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Autism Increases in Prevalence, Faces Healthcare Barriers

In 2013, the Centers for Disease Control estimated one in fifty children had been diagnosed with some autism spectrum disorder (ASD.) ASD occurs in all cultures and ethnic, socioeconomic, and racial groups. It is also five times more likely to occur in boys.

ASDs are characterized by a restricted range of interest, repetitive behavior, delayed language, disordered language, and impaired social interaction. Additionally, sleeping disorders, such as insomnia, are much more prevalent among those with ASD. They are 80% more likely to have sleep disorders than those without ASD. Children with ASD are also three-and-a-half times more likely to have gastrointestinal disorders.

Causes of Autism

In the 1950s, it was believed that autism was caused by a mother being cold or distant to her child. Though there is not any research to support it, this belief still has some influence on parenting behavior in the 21st Century. Similarly, in the 1970s and 1980s, autism was linked to the rise in cable television, suggesting it was caused by too much TV. But, again, this is not supported by research.

The specific causes of autism are still a mystery. Research has identified factors that likely contribute to ASD development. One of these factors is believed to be genetics. Studies have shown that siblings of autistic children are fifteen to thirty times more likely than the general population to also have autism.

There are also prenatal and perinatal factors associated with autism. These include maternal and paternal ages over 30, use of certain prescription medications during pregnancy, gestational diabetes, bleeding after the first trimester, and meconium in the amniotic fluid.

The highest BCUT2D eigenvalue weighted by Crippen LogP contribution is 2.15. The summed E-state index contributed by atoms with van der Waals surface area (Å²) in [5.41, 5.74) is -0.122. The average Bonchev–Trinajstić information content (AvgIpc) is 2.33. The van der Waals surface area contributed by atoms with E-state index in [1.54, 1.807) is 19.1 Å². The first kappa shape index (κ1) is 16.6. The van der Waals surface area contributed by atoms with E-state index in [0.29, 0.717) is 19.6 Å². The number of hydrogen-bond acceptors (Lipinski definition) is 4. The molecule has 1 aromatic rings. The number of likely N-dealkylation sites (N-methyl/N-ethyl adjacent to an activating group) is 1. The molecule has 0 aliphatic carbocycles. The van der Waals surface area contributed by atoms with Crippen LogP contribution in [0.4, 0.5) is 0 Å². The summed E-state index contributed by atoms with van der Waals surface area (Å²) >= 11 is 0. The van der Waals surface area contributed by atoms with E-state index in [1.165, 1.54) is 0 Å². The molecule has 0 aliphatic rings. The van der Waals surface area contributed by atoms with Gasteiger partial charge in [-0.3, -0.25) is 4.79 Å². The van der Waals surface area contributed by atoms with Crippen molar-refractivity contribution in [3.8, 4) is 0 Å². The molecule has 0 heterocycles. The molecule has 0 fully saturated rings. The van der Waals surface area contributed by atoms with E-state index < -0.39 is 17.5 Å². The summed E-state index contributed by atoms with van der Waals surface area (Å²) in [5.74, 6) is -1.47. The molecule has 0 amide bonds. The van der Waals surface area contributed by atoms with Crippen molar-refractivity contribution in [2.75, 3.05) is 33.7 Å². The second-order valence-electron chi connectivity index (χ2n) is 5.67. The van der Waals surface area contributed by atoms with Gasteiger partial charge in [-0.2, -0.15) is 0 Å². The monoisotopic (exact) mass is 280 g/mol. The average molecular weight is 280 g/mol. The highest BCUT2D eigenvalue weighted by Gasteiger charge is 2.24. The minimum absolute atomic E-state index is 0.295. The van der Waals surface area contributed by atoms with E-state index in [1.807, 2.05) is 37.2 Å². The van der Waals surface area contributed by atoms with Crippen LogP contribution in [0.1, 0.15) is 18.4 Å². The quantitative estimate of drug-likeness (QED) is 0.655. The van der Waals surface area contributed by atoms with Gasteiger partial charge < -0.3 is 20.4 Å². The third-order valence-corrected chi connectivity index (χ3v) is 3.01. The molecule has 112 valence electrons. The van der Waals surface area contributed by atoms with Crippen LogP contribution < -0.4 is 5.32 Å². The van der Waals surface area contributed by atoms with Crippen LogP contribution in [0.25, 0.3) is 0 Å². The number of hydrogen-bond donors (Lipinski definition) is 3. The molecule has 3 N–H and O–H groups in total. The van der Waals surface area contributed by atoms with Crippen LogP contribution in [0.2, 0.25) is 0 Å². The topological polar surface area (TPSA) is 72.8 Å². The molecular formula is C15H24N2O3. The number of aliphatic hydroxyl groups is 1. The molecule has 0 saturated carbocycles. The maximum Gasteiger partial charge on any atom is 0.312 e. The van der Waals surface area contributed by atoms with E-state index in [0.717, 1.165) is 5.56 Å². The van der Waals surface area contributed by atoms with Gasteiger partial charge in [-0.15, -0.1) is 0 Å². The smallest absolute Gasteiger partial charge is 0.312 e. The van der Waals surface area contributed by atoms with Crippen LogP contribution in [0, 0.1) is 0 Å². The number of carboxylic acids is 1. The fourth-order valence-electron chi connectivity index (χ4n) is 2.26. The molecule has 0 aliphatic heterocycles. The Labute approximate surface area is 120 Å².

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The Autism Spectrum

The term autism spectrum disorder is used to describe a broad range of pervasive developmental disorders. Each of the specific disorders described by ASD exhibit the characteristics mentioned above. Below I will list each of the pervasive developmental disorders and describe them in more detail:

  • Autism – neural development disorder exhibiting repetitive, restricted, or stereotyped behavior and impaired verbal and non-verbal communications and social interactions.
  • Asperger syndrome (AS) – people with AS have relatively preserved cognitive and linguistic development but exhibit all of the other symptoms listed above.
  • Pervasive developmental disorder not otherwise specified (PDD-NOS) – according to the Diagnostic and Statistical Manual of Mental Disorders (Fourth Edition), PDD-NOS is the “severe and pervasive impairment in the development of reciprocal social interaction or verbal and nonverbal communication skills, or when stereotyped behavior, interests, and activities are present, but the criteria are not met for a specific PDD.”
  • Childhood disintegrative disorder (CDD) – this is a low-functioning ASD characterized by late onset (after the age of three.)
  • Rett syndrome – Rett syndrome is set apart from the other ASDs in that it almost exclusively affects females. It is a disorder of the brain’s grey matter. Those with Rett syndrome have small hands and feet and slowed head growth.

How is ASD treated?

When they receive early interventions, children with autism have a much greater chance of improving their development and ability to learn important skills. The problem is that there are long waits for children to get into a doctor to get diagnosed with ASD. Another problem is symptoms may be hard to spot early on.

Every case of ASD is unique. Therefore, each child needs a treatment plan specifically designed for him. This will require working with a qualified health professional, such as an applied behavior analyst. The treatment provider will likely use a combination of dietary adjustments, medication plans, behavioral interventions, and the creation of regular schedules, since ASD sufferers like to have a predictable environment.

ASD is an increasingly prevalent disorder in the United States. It is important to accurately diagnose children who may have ASD early on in their lives to temper its effects.

(http://www.thestar.com/life/parent/2013/07/05/kids_with_autism_benefit_from_outdoor_classroom.html)

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